You’ve heard of teams going with variable pricing or last-minute gameday pricing, but you’ve never heard of teams asking fans to name their price.
That is until this week, when the Florida Panthers announced their “Perfect Plan.”
Pick a place in the arena where you want season tickets.
Take a look at the retail price. Then, just like Priceline, name your price. Within 24 hours, the team will get back to you to tell you if it was accepted or not.
The promotion is going for 10 days and it’s only 24 hours in. So far, team president Michael Yormark told me about 50 season tickets have been sold this way — just as many fan proposals have been predictably rejected.
The idea is smart because it gets fans who wouldn’t normally call a team to do so. It also gets teams thinking about what the minimum price they’d be willing to accept to get all the other ancillary revenue — parking, concessions and merchandise — that they are normally leaving on the table.
"The argument against going as low as you could go has always been that you’d price yourself so low that you’d devalue your product."
Yormark called this program an “investment,” which I think is a clever way of looking at it. He mentioned to me that each new fan was worth something beyond just how much they pay for the ticket and food. That fan is also worth something to the sponsors. More eyeballs at the arena means more eyeballs for sponsor signage, which allows Yormark to rationalize higher pricing at that level.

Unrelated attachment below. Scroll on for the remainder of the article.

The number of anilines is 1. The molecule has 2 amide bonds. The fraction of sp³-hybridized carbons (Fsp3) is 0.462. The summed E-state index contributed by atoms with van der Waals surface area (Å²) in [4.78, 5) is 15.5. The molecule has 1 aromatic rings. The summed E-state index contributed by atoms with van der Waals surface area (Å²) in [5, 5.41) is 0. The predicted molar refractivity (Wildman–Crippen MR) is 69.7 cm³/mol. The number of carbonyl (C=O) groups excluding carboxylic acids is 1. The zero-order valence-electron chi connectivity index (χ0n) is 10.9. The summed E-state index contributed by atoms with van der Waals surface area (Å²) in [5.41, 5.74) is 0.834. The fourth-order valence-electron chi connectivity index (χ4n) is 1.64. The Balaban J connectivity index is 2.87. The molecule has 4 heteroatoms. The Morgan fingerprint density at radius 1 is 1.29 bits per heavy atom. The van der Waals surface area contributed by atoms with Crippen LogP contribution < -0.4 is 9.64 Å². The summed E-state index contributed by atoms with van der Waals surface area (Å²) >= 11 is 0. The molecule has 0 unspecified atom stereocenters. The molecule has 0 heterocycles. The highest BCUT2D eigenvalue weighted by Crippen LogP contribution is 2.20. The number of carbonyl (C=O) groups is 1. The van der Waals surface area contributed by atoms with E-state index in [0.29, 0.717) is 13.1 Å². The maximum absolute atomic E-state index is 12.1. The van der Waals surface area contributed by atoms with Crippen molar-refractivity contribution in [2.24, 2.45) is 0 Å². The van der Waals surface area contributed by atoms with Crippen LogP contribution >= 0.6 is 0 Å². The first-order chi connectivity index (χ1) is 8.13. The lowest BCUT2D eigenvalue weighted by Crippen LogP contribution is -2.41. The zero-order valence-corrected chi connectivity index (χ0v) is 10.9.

The argument against going as low as you could go has always been that you’d price yourself so low that you’d devalue your product. Yormark says that theory doesn’t work in sports because the product isn't the same every year.
“The Heat were selling five dollar seats last season,” Yormark said. “Less than a year later, they’re the hottest ticket in the league.”
So will this “Name Your Price” idea catch on?
There’s one big problem that I foresee. You only net out a greater crowd if you have enough areas in the arena that doesn’t touch many of the season ticket holders who are paying the retail price.
Season tickets don’t work like airlines where people accept that they might have paid more for a similar seat than the guy next to them. If season ticket holders figure out that they’re being compromised, the team might lose them at the expense of the new fan. And given that the one paying retail is the more loyal fan, that’s probably not a good swap to make.
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